You have a passion for writing, but moving to Los Angeles just isn’t an option. No worries, Kelly Jo Brick shares the many ways you can fuel your passion for writing from right where you are.
Kelly Jo Brick is a television and documentary writer and producer. She wrote the Telly Award-winning film PAUSE and the Frank Lloyd Wright documentary The Jewel In The Woods. Kelly Jo is a Sundance Fellow, winner of Scriptapalooza TV and a member of the WGAW Nonfiction Writers Caucus and Women In Film – Los Angeles. Prior to moving to L.A. in 2013, Kelly Jo grew and developed her writing career while working in television and radio advertising in her home state of Wisconsin. You can follow Kelly Jo on Twitter: @KellyJoBrick
You have a passion for writing, but moving to Los Angeles just isn’t an option. No worries, there are many ways you can fuel your passion for writing from right where you are. Small town, big city, it doesn’t matter. Opportunity is all around, you just have to get work and seek it out.
1. Build your craft
Your writing career isn’t going to grow if you haven’t mastered the basics, so always be writing. When you finish one project, take a moment to enjoy the accomplishment of finishing a script then get going on the next one. If you’re working a full-time day job, it can seem hard to find time to write, so develop a writing habit that works best for your schedule. Get up early and write before work. Write during your lunch break or set aside time every evening. You’ll quickly find that your brain automatically slips into writing mode when that time of day hits and you’ll find yourself being more productive.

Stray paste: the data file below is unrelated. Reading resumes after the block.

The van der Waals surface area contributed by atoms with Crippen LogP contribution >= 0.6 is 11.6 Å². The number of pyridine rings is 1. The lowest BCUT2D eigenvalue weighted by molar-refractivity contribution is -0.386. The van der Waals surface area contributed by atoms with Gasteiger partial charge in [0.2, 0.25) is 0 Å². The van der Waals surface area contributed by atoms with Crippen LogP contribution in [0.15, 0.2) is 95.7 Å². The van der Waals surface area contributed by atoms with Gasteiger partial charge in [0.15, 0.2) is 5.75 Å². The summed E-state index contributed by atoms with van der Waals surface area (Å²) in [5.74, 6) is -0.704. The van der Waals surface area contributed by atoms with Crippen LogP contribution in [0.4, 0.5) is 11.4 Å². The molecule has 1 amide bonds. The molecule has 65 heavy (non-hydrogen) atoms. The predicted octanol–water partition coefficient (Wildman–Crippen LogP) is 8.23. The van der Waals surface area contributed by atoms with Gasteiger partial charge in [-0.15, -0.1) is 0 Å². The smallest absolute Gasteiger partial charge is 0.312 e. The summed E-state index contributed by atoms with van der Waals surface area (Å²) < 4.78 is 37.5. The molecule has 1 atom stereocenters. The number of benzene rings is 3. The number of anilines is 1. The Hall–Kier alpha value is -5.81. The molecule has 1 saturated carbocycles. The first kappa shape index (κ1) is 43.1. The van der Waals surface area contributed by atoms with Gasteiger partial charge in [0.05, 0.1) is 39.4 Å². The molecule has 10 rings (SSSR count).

2. Look for local outlets
Local TV and radio stations are often looking for creative talent to work in their advertising departments. Reach out to stations about teaming up to develop creative content for their websites. Area non-profits can provide partnership opportunities. Together you can create content to help promote their missions and as a result, your writing will be exposed to a larger audience. Community theaters and high schools are always looking for material to perform, think about what you might be able to create for these groups or see if, as an acting exercise, they’d be open to doing a read through of your latest script. Given that you can now shoot a film with your iPhone, there’s nothing stopping you. Get out there and make a movie on your own.
3. Take a class
There are so many online writing classes available, you don’t even have to leave your home to work on your writing. There are classes for beginning, intermediate and advanced writers. You can take a workshop to concentrate on developing compelling characters, horror, rewriting, comedy, TV, film, dialogue and more. Do your research before choosing what class you’re taking. Look for instructors who have real world experience and successes. Ask your writing friends for recommendations. The benefits of taking a writing class go well beyond improving your skills as a writer. They help you develop peer relationships with the other writers you’re in class with. You’ll find some of these people become great friends and you’ll be supporting each other and sharing work for critiques and advice years and years later.